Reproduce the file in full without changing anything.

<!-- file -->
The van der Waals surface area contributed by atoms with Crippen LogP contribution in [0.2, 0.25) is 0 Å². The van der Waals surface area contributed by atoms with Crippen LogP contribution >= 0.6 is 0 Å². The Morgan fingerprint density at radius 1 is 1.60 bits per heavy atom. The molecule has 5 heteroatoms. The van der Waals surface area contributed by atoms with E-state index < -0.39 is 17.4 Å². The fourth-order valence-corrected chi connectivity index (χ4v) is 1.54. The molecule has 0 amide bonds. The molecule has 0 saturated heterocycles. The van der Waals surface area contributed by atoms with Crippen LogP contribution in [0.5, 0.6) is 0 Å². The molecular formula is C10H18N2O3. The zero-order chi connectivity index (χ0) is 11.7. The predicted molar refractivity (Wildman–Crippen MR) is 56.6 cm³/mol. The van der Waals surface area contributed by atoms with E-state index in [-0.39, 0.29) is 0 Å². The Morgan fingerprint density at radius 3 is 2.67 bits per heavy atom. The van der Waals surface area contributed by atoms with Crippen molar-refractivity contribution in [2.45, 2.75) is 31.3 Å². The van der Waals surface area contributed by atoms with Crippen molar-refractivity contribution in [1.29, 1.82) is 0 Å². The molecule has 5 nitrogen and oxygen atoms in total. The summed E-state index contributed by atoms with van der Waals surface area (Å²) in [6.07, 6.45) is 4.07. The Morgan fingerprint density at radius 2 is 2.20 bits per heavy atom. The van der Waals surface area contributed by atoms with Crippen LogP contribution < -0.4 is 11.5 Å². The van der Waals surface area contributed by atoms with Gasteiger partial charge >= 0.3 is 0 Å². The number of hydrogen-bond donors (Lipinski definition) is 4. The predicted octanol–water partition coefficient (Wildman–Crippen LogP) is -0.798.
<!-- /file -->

The van der Waals surface area contributed by atoms with Crippen LogP contribution in [0.2, 0.25) is 0 Å². The van der Waals surface area contributed by atoms with Crippen LogP contribution >= 0.6 is 0 Å². The Morgan fingerprint density at radius 1 is 1.60 bits per heavy atom. The molecule has 5 heteroatoms. The van der Waals surface area contributed by atoms with E-state index < -0.39 is 17.4 Å². The fourth-order valence-corrected chi connectivity index (χ4v) is 1.54. The molecule has 0 amide bonds. The molecule has 0 saturated heterocycles. The van der Waals surface area contributed by atoms with Crippen LogP contribution in [0.5, 0.6) is 0 Å². The molecular formula is C10H18N2O3. The zero-order chi connectivity index (χ0) is 11.7. The predicted molar refractivity (Wildman–Crippen MR) is 56.6 cm³/mol. The van der Waals surface area contributed by atoms with E-state index in [-0.39, 0.29) is 0 Å². The Morgan fingerprint density at radius 3 is 2.67 bits per heavy atom. The van der Waals surface area contributed by atoms with Crippen molar-refractivity contribution in [2.45, 2.75) is 31.3 Å². The van der Waals surface area contributed by atoms with Crippen molar-refractivity contribution in [1.29, 1.82) is 0 Å². The molecule has 5 nitrogen and oxygen atoms in total. The summed E-state index contributed by atoms with van der Waals surface area (Å²) in [6.07, 6.45) is 4.07. The Morgan fingerprint density at radius 2 is 2.20 bits per heavy atom. The van der Waals surface area contributed by atoms with Crippen LogP contribution < -0.4 is 11.5 Å². The van der Waals surface area contributed by atoms with Gasteiger partial charge >= 0.3 is 0 Å². The number of hydrogen-bond donors (Lipinski definition) is 4. The predicted octanol–water partition coefficient (Wildman–Crippen LogP) is -0.798.